Introduction To Muay Thai

2014-03-10 08:00:08
2 Comments
 

Traditional Muay Thai has no gimmicks, no hybrid systems and is certainly not described by selecting parts of its system and rejecting others. Muay Thai is the Movement of the Thai people and the fundamentals of Traditional Muay Thai can be broken down into 4 dimensions of training

Footwork

1) Solid footwork. Punching, kicking, elbowing and kneeing your opponent is great from a strikers perspective. If you think of it like a fighter pilot, weapons are nothing if they are not aimed and guided to the target correctly. Your footwork is the glue that ties your weapons together and makes them relevant. Understanding what they are is just as important to a traditional Muay Thai student, (Nak Muay), as learning when and why to use them. In fact, this is how a Nak Muay separates what some coaches call a combination that was randomly slapped together from what a teacher passes down from generation to generation. Proving how important footwork should be to you is simple. Stand on one leg and punch as hard as you can, then stand with both feet connected and compare the control and power that you can generate. Drilling your footwork in each situation should be of the utmost importance to every Nak Muay. (Student of Muay Thai)

Movement

2) The movement of the Thai people is divided into three main parts.

  • a.   Mae Mai – Mother of all movements and the foundation of striking and defending.
  • b.   Look Mai – Built on the foundation of Mae Mai, Look Mai is a “younger” set of techniques that that are not only more difficult, but demand more of your footwork and should push your opponent to the breaking point.
  • c.    Look Lin – loosely translated, this means to play or to use strategy to your advantage. Some of this is passed down from generation to generation and some of this is the experience that is personally gathered from your instructor.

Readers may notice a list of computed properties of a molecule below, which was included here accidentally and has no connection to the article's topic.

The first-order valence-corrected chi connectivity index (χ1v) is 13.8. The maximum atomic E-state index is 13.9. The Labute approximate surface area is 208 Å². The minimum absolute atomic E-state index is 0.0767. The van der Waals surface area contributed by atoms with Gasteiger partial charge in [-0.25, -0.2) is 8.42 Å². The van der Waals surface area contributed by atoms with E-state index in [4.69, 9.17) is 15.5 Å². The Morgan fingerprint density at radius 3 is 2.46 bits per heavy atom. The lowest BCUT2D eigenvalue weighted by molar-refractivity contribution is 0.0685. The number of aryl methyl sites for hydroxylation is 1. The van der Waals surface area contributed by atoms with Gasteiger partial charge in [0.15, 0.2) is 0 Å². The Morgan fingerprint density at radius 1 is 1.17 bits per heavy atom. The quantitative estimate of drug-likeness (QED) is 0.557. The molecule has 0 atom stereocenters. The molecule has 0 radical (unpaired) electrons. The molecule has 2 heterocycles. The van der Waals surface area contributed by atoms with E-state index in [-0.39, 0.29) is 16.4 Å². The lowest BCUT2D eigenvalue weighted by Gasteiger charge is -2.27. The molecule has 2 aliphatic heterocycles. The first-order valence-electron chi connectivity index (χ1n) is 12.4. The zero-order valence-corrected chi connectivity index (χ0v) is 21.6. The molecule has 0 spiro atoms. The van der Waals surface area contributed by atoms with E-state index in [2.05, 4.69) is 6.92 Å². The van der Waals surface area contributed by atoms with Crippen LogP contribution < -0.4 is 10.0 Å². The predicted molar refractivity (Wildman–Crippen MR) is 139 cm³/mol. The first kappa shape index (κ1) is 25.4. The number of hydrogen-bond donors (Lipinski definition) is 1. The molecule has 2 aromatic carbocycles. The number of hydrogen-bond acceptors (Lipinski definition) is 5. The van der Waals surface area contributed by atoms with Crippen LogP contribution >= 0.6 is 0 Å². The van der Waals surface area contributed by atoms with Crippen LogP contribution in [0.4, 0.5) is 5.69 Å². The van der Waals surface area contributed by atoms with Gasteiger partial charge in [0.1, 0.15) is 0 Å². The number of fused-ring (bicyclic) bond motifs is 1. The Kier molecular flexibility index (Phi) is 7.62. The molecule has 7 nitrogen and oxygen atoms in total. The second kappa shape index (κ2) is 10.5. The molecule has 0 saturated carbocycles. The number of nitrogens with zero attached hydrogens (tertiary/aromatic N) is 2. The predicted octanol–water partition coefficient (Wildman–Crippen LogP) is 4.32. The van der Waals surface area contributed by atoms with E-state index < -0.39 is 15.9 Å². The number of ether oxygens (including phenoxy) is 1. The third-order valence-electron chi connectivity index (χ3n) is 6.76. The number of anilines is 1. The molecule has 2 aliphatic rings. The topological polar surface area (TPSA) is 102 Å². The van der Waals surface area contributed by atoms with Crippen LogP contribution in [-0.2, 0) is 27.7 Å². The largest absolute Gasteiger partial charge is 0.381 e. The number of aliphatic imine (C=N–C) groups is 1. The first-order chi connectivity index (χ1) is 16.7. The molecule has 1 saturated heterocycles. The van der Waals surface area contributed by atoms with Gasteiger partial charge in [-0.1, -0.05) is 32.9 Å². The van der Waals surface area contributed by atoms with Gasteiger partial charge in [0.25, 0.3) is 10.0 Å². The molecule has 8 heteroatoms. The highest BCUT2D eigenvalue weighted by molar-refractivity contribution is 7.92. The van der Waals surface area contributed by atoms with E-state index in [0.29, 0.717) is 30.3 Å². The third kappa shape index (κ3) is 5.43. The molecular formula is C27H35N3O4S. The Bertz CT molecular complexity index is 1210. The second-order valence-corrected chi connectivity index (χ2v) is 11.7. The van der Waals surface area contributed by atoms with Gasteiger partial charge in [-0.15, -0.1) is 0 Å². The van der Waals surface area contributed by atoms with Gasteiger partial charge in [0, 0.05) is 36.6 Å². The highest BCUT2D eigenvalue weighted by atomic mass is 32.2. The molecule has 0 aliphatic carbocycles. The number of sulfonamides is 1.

Think of these like three huge books each containing multiple chapters. The movements that a student executes is specific for the situation and choosing the correct offence or defence for the situation is what makes Muay Thai so challenging. The famous Ajahn Suchart YodkerePauprai is famous for saying that there are 3 types of people in relation to Muay Thai. Those who know of Muay Thai; those who do Muay Thai; those that understand Muay Thai. We will be sharing more on these 3 pillars that define the movements of Muay Thai in future episodes!

Conditioning

3) Training the body using your bodyweight allows you to concentrate on using the entire body as one unit instead of isolating each body part in a restricted movement. A car is an awesome machine but the most powerful of engines will not make a car the fastest car in a race. What if the steering wheel is missing, what happens if the transmission is in the wrong gear or the tires unable to transfer the power to the ground. All of these things and more work together as a unit and similar to this, training your body as a complete unit is integral to carving your body into a weapon.

Culture

4)Muay Thai is the movement of the Thai people and is not simply considered a recreational activity; it is part of their culture. Though you may decide to do Muay Thai for recreational purposes, respecting its rich heritage and protecting it by keeping it as pure as possible makes you an ambassador to the sport and part of the worldwide community.

We look forward to bringing you the very best of Muay Thai training habits from a neutral perspective, analyzing fights, highlighting talented Nak Muays (Students of Muay Thai) and of course sharing the beautiful yet destructive Muay Thai in the purest form possible. Stay tuned for more!

Kru-Yai Brian Edwards

Kru Yai Brian Edwards is no stranger to the Martial Arts having spent the last 30 years training in a variety of disciplines including Si Lum Hun Gar Kung Fu, Judo, Brazilian Jiu Jitsu, Capoeira and most critical to his development, Traditional Muay Thai. As a certified Kru-Yai (Chief Instructor of Muay Thai) recognized by Thailand’s Ambassador to Canada, he is a certified member of Coaches Ontario, a Level 2 Official and Judge with the Council of Amateur Sport Kickboxing, a Personal Trainer and a self described “student for life”, Kru Yai Brian is dedicated to the promotion of authentic Muay Thai Boxing and the Thai culture.

Visit Kru-Yai Brian at his gym The Training Ground in Mississauga.





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2 Comments

Jessie Lodrey

2014-03-10 11:38:57
I trained with Kru Brian in the past and I have to say, amazing person and teacher. Muay Thai has been a passion of mines for years, and I love Kimurawear, so proud to support you guys Keep up the great work guys! Jessie

Carlos Lantana

2014-03-27 09:39:55
Muay Thai is one of those sports that takes work. I decided to do some back ground reading on it a few weeks ago and am now completely hooked. Great blog, keep them coming

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